What Lobbyists on Both Sides Don't Want You to Know About the Credit Union Debate
In a letter to Senate leaders, the head of a Glendale, Calif., credit union broke with the rest of the industry on legislation that would allow credit unions to make more commercial loans.April 12
Banks and credit unions are engaged in a fierce lobbying battle over legislation that would allow credit unions to expand their commercial lending.April 11
WASHINGTON — In the high-stakes lobbying war over a credit union lending bill, truth has often been a casualty, as both sides of the debate offer a number of exaggerations and outright deceptions in an attempt to push their agendas.
Under the legislation, which the Senate is expected to vote on soon, credit unions would be allowed to make business loans worth up to 27.5% of their assets — more than double the current lending cap.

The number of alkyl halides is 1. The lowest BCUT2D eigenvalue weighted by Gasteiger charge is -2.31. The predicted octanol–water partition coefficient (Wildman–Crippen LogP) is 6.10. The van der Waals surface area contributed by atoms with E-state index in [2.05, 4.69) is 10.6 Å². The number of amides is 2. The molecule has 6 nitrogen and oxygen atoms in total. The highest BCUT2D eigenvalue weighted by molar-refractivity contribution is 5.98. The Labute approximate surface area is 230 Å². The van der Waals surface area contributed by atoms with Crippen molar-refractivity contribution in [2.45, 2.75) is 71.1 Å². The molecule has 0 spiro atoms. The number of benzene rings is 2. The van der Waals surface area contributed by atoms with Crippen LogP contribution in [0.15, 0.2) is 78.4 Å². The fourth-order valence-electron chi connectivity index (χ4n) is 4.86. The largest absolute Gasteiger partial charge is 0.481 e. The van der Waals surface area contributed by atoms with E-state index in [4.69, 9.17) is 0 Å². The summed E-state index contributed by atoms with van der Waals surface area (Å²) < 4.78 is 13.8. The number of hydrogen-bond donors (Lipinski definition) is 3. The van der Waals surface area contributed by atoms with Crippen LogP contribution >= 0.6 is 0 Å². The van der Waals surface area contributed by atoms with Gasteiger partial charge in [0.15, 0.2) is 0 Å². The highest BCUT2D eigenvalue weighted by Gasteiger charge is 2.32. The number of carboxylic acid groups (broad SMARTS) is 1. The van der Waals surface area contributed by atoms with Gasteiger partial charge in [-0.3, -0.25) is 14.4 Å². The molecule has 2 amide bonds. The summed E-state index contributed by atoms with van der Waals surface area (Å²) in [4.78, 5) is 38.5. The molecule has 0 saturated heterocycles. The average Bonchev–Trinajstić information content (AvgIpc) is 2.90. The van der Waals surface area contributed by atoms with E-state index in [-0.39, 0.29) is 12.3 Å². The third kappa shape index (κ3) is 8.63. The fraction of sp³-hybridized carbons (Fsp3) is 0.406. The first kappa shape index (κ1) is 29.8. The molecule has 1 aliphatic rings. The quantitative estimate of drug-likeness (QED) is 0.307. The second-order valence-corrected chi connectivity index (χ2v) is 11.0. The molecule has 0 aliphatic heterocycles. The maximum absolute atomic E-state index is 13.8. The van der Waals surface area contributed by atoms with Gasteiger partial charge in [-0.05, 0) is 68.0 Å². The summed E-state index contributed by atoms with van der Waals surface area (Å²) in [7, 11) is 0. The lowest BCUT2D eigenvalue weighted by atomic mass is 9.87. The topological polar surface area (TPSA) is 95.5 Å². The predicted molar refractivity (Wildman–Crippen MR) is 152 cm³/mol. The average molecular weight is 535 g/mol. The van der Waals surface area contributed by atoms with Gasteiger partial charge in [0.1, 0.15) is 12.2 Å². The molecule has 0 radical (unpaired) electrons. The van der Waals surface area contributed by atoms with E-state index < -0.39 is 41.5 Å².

Credit union trade groups argue the bill will create jobs and benefit many of their members, while banking trade groups argue it will add risk to the credit union industry and help only a few, larger institutions.
We offer a breakdown of what's right — and what's not — in arguments from both sides:
Credit Union Claim #1: The bill would create as many as 140,000 jobs in the first year alone.
This is perhaps the most audacious claim of the current debate.
The Credit Union National Association has been arguing that the legislation will create 140,000 new jobs in year one. But the claim appears wildly optimistic and is not supported by available evidence.
The 140,000 figure relies on an assumption that the legislation will lead to a $12.9 billion increase in business lending by credit unions.
But that $12.9 billion figure is far larger than the estimate made by the National Credit Union Administration, the industry's regulator, which also supports the member business lending, or MBL, legislation.